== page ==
Implementing Entity:

Department of Homeland Security, Transportation Security Administration

Action:

The Department of Homeland Security (DHS) could develop and track verifiable cost data specific to each of its information-sharing mechanisms, as part of the Transportation Security Administration's (TSA) streamlining and financial management efforts. Developing such baseline cost data could assist TSA in identifying potential cost savings resulting from the consolidation of these mechanisms and provide opportunities for the agency to better allocate its information-sharing resources.

Progress:

GAO is no longer assessing this action. In March 2011, GAO suggested that DHS could develop and track cost data related to each of TSA’s information-sharing mechanisms to identify possible cost savings resulting from the consolidation of these mechanisms. Since that time, TSA has taken steps to streamline information sharing with public transit agencies. Recent information from TSA and public transit agencies, as well as a survey GAO conducted for its June 2014 report, indicates that public transit agencies are satisfied with TSA’s security-related mechanisms. As a result, TSA does not have any plans to further streamline information sharing at this time. Because TSA has completed its streamlining efforts, cost data specific to information-sharing mechanisms are no longer needed in order to help TSA in making decisions regarding streamlining or consolidation.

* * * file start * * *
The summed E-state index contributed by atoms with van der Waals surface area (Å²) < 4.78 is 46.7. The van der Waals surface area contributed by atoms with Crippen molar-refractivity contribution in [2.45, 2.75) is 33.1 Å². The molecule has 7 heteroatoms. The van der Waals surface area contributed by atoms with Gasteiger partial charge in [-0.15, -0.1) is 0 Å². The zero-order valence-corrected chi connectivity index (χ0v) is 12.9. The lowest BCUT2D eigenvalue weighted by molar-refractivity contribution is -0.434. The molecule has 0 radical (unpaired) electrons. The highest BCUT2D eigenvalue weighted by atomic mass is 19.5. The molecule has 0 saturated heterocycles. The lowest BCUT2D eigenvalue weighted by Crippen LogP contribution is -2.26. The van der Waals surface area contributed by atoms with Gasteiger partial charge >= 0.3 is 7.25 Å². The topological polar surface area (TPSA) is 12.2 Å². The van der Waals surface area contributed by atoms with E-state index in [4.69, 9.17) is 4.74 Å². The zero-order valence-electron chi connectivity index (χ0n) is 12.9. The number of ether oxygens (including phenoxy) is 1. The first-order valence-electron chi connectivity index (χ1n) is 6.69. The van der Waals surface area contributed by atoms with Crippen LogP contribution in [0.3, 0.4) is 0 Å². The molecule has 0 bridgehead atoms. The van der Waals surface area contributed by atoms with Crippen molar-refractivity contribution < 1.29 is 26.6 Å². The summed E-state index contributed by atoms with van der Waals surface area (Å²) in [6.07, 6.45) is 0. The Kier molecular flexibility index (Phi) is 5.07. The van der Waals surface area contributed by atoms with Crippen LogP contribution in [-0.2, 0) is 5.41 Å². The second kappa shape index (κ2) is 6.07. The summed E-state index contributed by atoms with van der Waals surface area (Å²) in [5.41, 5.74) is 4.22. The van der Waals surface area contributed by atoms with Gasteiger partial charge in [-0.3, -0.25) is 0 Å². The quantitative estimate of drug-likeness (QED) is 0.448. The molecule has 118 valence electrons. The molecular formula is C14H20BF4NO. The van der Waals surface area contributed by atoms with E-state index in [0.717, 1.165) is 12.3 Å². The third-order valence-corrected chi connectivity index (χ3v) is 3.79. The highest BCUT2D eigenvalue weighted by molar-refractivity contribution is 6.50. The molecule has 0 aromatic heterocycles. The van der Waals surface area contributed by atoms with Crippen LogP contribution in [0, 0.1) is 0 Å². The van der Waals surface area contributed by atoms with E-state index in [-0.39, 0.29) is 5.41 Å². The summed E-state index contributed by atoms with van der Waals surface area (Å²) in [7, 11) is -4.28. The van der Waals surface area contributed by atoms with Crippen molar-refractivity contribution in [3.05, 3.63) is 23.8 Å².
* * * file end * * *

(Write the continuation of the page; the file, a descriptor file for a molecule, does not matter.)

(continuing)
Since March 2011, DHS has taken steps to identify the costs associated with some, but not all, of its mechanisms for sharing information with public transit agencies. For example, in November 2013, TSA issued an Information Sharing and Analysis Centers Cost Analysis report that examined the costs of operating and maintaining separate public transportation and highway analysis centers and identified financial efficiencies that may be achieved through consolidation. In particular, this report identified costs associated with maintaining the highway analysis center and the public transit analysis center, as well as savings resulting from their consolidation. In March 2014, TSA reported that with consolidation of the public transportation and highway analysis centers, TSA implemented a productive tool to “push” periodic security update reports to these stakeholder communities. Although DHS has not identified costs associated with all of mechanisms for sharing information with public transit agencies, identifying cost data for the remaining mechanisms would not serve the purpose of helping TSA to streamline information-sharing mechanisms because that effort has been completed. As a result, GAO will no longer assess this action.

Implementing Entity:

Department of Homeland Security
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    • Jenny Grover
    • Director, Homeland Security and Justice
    • groverj@gao.gov
    • (202) 512-7141